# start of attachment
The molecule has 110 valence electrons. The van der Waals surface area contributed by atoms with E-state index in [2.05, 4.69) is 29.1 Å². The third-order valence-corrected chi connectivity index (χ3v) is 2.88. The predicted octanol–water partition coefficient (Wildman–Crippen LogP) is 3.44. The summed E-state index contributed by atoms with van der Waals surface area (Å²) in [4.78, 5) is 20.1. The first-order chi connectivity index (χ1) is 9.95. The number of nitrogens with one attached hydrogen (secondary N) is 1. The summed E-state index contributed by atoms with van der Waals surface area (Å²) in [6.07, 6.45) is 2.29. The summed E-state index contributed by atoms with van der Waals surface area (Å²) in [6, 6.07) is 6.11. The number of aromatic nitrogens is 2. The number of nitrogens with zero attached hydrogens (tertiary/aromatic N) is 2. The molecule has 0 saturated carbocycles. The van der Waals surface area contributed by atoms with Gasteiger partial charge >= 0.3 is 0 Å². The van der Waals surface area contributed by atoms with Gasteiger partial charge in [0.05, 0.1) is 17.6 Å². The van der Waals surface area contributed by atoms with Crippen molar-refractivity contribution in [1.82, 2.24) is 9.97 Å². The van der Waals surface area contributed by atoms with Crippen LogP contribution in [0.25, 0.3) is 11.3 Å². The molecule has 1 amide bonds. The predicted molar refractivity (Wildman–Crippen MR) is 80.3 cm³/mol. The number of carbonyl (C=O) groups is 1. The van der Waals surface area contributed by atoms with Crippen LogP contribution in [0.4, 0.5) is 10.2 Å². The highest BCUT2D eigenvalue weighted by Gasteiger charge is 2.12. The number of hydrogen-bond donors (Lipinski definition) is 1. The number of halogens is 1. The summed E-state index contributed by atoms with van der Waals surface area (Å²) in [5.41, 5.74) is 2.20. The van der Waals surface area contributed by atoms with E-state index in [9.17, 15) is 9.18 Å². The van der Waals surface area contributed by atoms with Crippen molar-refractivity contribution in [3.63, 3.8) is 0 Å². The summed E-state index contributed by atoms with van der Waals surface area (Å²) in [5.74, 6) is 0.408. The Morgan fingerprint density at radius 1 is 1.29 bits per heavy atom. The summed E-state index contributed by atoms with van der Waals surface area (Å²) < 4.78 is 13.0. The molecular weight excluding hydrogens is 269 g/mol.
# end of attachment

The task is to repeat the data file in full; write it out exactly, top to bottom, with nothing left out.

The molecule has 110 valence electrons. The van der Waals surface area contributed by atoms with E-state index in [2.05, 4.69) is 29.1 Å². The third-order valence-corrected chi connectivity index (χ3v) is 2.88. The predicted octanol–water partition coefficient (Wildman–Crippen LogP) is 3.44. The summed E-state index contributed by atoms with van der Waals surface area (Å²) in [4.78, 5) is 20.1. The first-order chi connectivity index (χ1) is 9.95. The number of nitrogens with one attached hydrogen (secondary N) is 1. The summed E-state index contributed by atoms with van der Waals surface area (Å²) in [6.07, 6.45) is 2.29. The summed E-state index contributed by atoms with van der Waals surface area (Å²) in [6, 6.07) is 6.11. The number of aromatic nitrogens is 2. The number of nitrogens with zero attached hydrogens (tertiary/aromatic N) is 2. The molecule has 0 saturated carbocycles. The van der Waals surface area contributed by atoms with Gasteiger partial charge >= 0.3 is 0 Å². The van der Waals surface area contributed by atoms with Gasteiger partial charge in [0.05, 0.1) is 17.6 Å². The van der Waals surface area contributed by atoms with Crippen molar-refractivity contribution in [1.82, 2.24) is 9.97 Å². The van der Waals surface area contributed by atoms with Crippen LogP contribution in [0.25, 0.3) is 11.3 Å². The molecule has 1 amide bonds. The predicted molar refractivity (Wildman–Crippen MR) is 80.3 cm³/mol. The number of carbonyl (C=O) groups is 1. The van der Waals surface area contributed by atoms with Crippen LogP contribution in [0.4, 0.5) is 10.2 Å². The highest BCUT2D eigenvalue weighted by Gasteiger charge is 2.12. The number of hydrogen-bond donors (Lipinski definition) is 1. The number of halogens is 1. The summed E-state index contributed by atoms with van der Waals surface area (Å²) in [5.41, 5.74) is 2.20. The van der Waals surface area contributed by atoms with E-state index in [9.17, 15) is 9.18 Å². The van der Waals surface area contributed by atoms with Crippen molar-refractivity contribution in [3.63, 3.8) is 0 Å². The summed E-state index contributed by atoms with van der Waals surface area (Å²) in [5.74, 6) is 0.408. The Morgan fingerprint density at radius 1 is 1.29 bits per heavy atom. The summed E-state index contributed by atoms with van der Waals surface area (Å²) < 4.78 is 13.0. The molecular weight excluding hydrogens is 269 g/mol.